Message from Dean Gypsy Denzine

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As commencement approaches, the College of Education and Human Services is preparing to send 357 education and human service professionals into the workplace. Regardless of where they choose to go, we’re confident that our graduates have the professional preparation they need to flourish in their chosen careers and to help their communities to prosper.

This month’s e-news will introduce you to our upcoming commencement speaker, Dr. Frank Devono, the superintendent of Monongalia County Schools. Dr. Devono is a lifelong West Virginian, educational expert and two-time alumnus of our College.

Also, you will read about five more of our alumni who will be recognized as this year’s Jasper N. Deahl Awardees at our CEHS Alumni Dinner on May 5, 2017. This year’s recipients of the Deahl Award have distinguished themselves at both the state and national levels for their service as counselors and educators, and we look forward to sharing their stories of success with you.

Finally, we’ll celebrate the work of our students and faculty members, who work to make our College and our communities better on a daily basis. We’ll share the story of one of our graduates, Danielle Poling, as well as one of our faculty members, Dr. Melissa Sherfinski.

While we bid a “see you soon” to the class of 2017, we continue to prepare the next successful group of future alumni, even through the summer. Thank you for your support of CEHS as we continue to shape our communities, state and nation through the important work that we do.

Devono to speak at CEHS Commencement

Dr. Frank Devono, superintendent of Monongalia County Schools, will speak at CEHS’s 2017 Commencement, set for Saturday, May 13, 2017, at 9 a.m. in the West Virginia University Coliseum. 

Devono is a two-time graduate of CEHS, having earned both his master’s in education administration and doctorate in curriculum and instruction from the College. Prior to his 12 years of service as a superintendent, Devono was the administrative liaison for Harrison County Schools and a school principal for 25 years.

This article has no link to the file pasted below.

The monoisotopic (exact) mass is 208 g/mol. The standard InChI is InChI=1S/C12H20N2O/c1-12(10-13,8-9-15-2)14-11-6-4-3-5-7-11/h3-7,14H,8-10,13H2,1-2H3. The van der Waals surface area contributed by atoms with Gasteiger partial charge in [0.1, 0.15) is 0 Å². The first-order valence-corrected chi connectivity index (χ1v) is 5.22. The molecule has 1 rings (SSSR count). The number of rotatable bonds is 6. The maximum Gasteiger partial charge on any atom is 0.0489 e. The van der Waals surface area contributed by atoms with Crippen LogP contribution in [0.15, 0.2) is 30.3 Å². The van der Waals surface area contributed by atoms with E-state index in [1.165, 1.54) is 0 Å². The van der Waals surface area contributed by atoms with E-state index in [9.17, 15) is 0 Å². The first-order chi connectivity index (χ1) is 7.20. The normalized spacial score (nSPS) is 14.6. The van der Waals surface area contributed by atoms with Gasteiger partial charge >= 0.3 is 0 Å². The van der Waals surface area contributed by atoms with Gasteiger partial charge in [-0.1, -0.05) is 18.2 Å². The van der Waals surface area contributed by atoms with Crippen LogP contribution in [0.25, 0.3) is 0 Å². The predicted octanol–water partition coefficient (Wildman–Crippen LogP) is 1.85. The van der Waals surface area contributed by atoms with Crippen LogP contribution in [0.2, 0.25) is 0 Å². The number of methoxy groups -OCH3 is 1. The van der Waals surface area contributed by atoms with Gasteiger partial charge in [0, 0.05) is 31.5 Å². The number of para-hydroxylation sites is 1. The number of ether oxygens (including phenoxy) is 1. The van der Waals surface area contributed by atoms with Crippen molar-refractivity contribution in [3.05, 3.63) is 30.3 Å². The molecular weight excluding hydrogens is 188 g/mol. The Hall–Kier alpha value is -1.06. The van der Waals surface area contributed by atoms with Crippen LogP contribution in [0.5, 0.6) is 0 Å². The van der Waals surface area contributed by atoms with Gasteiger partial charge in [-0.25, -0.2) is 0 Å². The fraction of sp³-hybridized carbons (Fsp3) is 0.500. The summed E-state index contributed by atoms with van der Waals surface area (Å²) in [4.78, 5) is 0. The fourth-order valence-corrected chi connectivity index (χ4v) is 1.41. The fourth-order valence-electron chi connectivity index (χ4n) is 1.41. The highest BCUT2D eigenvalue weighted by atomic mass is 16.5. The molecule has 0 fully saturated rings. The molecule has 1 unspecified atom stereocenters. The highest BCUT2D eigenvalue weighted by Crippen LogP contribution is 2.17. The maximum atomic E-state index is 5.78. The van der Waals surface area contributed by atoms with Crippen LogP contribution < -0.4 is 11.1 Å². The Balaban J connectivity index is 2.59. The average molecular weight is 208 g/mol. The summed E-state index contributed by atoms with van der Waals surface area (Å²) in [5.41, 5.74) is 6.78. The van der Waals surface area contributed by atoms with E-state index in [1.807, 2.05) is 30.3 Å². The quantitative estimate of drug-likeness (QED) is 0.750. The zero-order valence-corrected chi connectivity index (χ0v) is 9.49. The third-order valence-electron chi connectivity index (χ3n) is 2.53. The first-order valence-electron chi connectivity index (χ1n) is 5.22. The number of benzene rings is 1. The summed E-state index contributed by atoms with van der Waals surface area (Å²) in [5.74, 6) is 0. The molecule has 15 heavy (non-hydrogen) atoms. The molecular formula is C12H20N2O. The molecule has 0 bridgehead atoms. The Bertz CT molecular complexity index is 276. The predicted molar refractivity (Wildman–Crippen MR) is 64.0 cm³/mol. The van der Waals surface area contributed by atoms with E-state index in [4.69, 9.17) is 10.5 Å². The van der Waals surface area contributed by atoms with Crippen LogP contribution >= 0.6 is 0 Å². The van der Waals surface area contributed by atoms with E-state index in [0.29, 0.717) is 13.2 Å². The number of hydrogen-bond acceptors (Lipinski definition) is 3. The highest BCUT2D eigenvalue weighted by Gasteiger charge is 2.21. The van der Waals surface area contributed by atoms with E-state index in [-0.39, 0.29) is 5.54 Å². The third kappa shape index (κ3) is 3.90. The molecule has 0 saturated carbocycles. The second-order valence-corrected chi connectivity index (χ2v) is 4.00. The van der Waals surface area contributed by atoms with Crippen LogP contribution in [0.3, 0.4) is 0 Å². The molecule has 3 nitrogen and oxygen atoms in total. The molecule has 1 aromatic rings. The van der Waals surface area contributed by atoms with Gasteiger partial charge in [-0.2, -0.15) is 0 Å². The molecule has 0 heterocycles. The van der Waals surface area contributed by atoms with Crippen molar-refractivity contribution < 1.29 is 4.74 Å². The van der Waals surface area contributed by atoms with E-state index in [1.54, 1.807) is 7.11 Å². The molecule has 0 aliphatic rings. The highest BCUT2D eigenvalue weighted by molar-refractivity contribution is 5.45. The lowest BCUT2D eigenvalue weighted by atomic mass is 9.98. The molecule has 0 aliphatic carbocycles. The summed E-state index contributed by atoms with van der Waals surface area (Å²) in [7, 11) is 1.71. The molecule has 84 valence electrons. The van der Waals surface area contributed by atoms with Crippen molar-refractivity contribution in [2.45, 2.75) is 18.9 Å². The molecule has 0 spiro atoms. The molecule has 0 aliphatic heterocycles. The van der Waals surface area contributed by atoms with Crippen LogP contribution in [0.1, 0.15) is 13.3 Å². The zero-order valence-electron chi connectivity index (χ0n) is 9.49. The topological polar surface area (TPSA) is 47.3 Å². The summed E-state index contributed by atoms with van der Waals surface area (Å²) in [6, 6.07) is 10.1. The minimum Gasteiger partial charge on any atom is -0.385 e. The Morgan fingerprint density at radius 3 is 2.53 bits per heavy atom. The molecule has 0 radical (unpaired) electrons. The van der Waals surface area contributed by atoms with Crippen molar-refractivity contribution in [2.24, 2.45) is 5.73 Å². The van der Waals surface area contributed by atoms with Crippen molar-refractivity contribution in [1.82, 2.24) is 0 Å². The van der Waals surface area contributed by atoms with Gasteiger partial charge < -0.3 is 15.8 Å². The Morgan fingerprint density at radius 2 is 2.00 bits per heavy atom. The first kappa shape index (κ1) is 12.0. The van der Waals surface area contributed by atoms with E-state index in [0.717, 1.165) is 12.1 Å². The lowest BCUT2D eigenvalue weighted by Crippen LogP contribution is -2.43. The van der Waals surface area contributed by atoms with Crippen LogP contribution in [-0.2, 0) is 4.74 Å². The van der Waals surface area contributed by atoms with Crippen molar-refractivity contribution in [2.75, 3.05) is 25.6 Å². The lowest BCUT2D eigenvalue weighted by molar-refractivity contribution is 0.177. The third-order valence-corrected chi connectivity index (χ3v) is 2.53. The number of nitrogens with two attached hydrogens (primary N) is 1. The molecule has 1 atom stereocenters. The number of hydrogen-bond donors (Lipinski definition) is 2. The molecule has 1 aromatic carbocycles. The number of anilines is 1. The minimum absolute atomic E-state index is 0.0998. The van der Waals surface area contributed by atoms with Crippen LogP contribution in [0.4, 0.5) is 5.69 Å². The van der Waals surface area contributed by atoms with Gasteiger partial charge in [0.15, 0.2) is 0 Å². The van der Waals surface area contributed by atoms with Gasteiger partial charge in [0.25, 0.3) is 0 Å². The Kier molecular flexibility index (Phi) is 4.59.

Five alumni selected as 2017 Jasper N. Deahl Award recipients

The West Virginia University College of Education and Human Services is pleased to announce the five recipients of the 2017 Jasper N. Deahl Award, which honors CEHS alumni for demonstrated leadership in their personal careers, engagement in their communities and/or loyalty to the state of West Virginia or WVU. The 2017 awardees are Eleanor Green, Eric Kincaid, Eric Murphy, Candace Rotruck and Richard Walls.

Eleanor Green earned her bachelor’s in social work and master’s in counseling from WVU and proudly marched in the WVU band, before pursuing a dream of living and working in Washington, D.C. After 12 years at home, Green pursued her substitute teacher’s certification and was later hired as a reading interventionist at North Elementary, a position she has held ever since. In her free time, Green volunteers through her church, 4-H and Scouting. Green’s volunteer work includes feeding the homeless and tutoring underprivileged children. She is the founder of the Winter Weather Posse, a Morgantown-based organization that helps Monongalia County senior citizens prepare their homes for inclement weather.

Student Spotlight: Danielle Poling

For some, the decision to attend West Virginia University is an unexpected surprise. For others, it’s something they’ve known all along.

Danielle Poling is one of those Mountaineers who had her eyes set on WVU all her life. A Core native, Poling grew up just 20 minutes outside of Morgantown and often came to campus with her mother, a WVU employee. 

Faculty Spotlight: Melissa Sherfinski

Dr. Melissa Sherfinski’s interest in becoming a researcher was sparked by her experience as a kindergarten teacher in Wisconsin amidst the advent of No Child Left Behind. It was then that Sherfinski noticed a palpable shift in how she was perceived as an educator.

“I felt that I went from a respected curriculum designer, colleague, community member and educator in a holistic sense, to somewhat of a first stop in the line of producing ready children to compete in the global knowledge economy,” Sherfinski said. “This repositioning of my role and identity as a teacher actually inspired me to read like mad about the social context of education.”